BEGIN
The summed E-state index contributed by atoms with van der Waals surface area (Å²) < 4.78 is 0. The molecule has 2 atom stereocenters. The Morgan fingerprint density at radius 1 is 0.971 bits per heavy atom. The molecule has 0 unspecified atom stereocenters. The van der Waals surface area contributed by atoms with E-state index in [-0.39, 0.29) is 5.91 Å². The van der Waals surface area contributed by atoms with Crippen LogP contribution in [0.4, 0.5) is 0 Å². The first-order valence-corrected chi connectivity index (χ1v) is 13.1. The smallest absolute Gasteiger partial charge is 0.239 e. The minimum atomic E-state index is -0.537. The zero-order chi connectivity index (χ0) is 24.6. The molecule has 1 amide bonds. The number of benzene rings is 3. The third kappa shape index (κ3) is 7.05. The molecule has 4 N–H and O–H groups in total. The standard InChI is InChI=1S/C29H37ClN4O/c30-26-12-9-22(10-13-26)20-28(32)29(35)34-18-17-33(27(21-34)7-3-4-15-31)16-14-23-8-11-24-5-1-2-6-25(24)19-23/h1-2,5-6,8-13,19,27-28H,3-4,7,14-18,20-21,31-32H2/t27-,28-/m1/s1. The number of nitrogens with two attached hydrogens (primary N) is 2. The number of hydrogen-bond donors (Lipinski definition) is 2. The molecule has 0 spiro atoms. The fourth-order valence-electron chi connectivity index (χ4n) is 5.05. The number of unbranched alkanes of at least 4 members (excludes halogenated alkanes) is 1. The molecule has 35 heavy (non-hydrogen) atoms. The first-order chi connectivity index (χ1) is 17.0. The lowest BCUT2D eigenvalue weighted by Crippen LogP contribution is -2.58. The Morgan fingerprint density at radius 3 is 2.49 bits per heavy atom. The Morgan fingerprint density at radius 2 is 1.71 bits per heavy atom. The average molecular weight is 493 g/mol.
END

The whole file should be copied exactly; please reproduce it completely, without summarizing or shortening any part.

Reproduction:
The summed E-state index contributed by atoms with van der Waals surface area (Å²) < 4.78 is 0. The molecule has 2 atom stereocenters. The Morgan fingerprint density at radius 1 is 0.971 bits per heavy atom. The molecule has 0 unspecified atom stereocenters. The van der Waals surface area contributed by atoms with E-state index in [-0.39, 0.29) is 5.91 Å². The van der Waals surface area contributed by atoms with Crippen LogP contribution in [0.4, 0.5) is 0 Å². The first-order valence-corrected chi connectivity index (χ1v) is 13.1. The smallest absolute Gasteiger partial charge is 0.239 e. The minimum atomic E-state index is -0.537. The zero-order chi connectivity index (χ0) is 24.6. The molecule has 1 amide bonds. The number of benzene rings is 3. The third kappa shape index (κ3) is 7.05. The molecule has 4 N–H and O–H groups in total. The standard InChI is InChI=1S/C29H37ClN4O/c30-26-12-9-22(10-13-26)20-28(32)29(35)34-18-17-33(27(21-34)7-3-4-15-31)16-14-23-8-11-24-5-1-2-6-25(24)19-23/h1-2,5-6,8-13,19,27-28H,3-4,7,14-18,20-21,31-32H2/t27-,28-/m1/s1. The number of nitrogens with two attached hydrogens (primary N) is 2. The number of hydrogen-bond donors (Lipinski definition) is 2. The molecule has 0 spiro atoms. The fourth-order valence-electron chi connectivity index (χ4n) is 5.05. The number of unbranched alkanes of at least 4 members (excludes halogenated alkanes) is 1. The molecule has 35 heavy (non-hydrogen) atoms. The first-order chi connectivity index (χ1) is 17.0. The lowest BCUT2D eigenvalue weighted by Crippen LogP contribution is -2.58. The Morgan fingerprint density at radius 3 is 2.49 bits per heavy atom. The Morgan fingerprint density at radius 2 is 1.71 bits per heavy atom. The average molecular weight is 493 g/mol.